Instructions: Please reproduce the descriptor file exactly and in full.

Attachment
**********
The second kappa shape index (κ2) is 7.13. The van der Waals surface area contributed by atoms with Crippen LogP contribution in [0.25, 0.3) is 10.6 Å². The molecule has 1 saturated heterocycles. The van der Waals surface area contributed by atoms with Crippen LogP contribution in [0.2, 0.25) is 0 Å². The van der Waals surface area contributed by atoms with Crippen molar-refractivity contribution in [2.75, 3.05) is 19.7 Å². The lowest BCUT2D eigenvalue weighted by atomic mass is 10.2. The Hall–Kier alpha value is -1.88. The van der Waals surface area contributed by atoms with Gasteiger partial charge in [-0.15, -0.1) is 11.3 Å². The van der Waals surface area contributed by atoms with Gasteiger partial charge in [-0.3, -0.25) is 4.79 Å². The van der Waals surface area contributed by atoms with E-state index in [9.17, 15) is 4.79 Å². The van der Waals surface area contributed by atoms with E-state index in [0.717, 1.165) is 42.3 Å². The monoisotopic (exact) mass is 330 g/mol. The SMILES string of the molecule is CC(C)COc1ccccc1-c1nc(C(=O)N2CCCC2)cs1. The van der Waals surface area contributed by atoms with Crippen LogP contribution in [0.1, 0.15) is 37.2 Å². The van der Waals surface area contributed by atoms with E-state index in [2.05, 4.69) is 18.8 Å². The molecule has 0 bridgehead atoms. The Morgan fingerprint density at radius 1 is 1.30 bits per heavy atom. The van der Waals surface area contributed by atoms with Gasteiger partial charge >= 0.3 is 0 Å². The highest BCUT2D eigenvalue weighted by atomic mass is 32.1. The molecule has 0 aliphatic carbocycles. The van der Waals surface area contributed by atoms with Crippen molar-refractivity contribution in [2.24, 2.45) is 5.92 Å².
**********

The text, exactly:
The second kappa shape index (κ2) is 7.13. The van der Waals surface area contributed by atoms with Crippen LogP contribution in [0.25, 0.3) is 10.6 Å². The molecule has 1 saturated heterocycles. The van der Waals surface area contributed by atoms with Crippen LogP contribution in [0.2, 0.25) is 0 Å². The van der Waals surface area contributed by atoms with Crippen molar-refractivity contribution in [2.75, 3.05) is 19.7 Å². The lowest BCUT2D eigenvalue weighted by atomic mass is 10.2. The Hall–Kier alpha value is -1.88. The van der Waals surface area contributed by atoms with Gasteiger partial charge in [-0.15, -0.1) is 11.3 Å². The van der Waals surface area contributed by atoms with Gasteiger partial charge in [-0.3, -0.25) is 4.79 Å². The van der Waals surface area contributed by atoms with E-state index in [9.17, 15) is 4.79 Å². The van der Waals surface area contributed by atoms with E-state index in [0.717, 1.165) is 42.3 Å². The monoisotopic (exact) mass is 330 g/mol. The SMILES string of the molecule is CC(C)COc1ccccc1-c1nc(C(=O)N2CCCC2)cs1. The van der Waals surface area contributed by atoms with Crippen LogP contribution in [0.1, 0.15) is 37.2 Å². The van der Waals surface area contributed by atoms with E-state index in [2.05, 4.69) is 18.8 Å². The molecule has 0 bridgehead atoms. The Morgan fingerprint density at radius 1 is 1.30 bits per heavy atom. The van der Waals surface area contributed by atoms with Gasteiger partial charge >= 0.3 is 0 Å². The highest BCUT2D eigenvalue weighted by atomic mass is 32.1. The molecule has 0 aliphatic carbocycles. The van der Waals surface area contributed by atoms with Crippen molar-refractivity contribution in [2.24, 2.45) is 5.92 Å².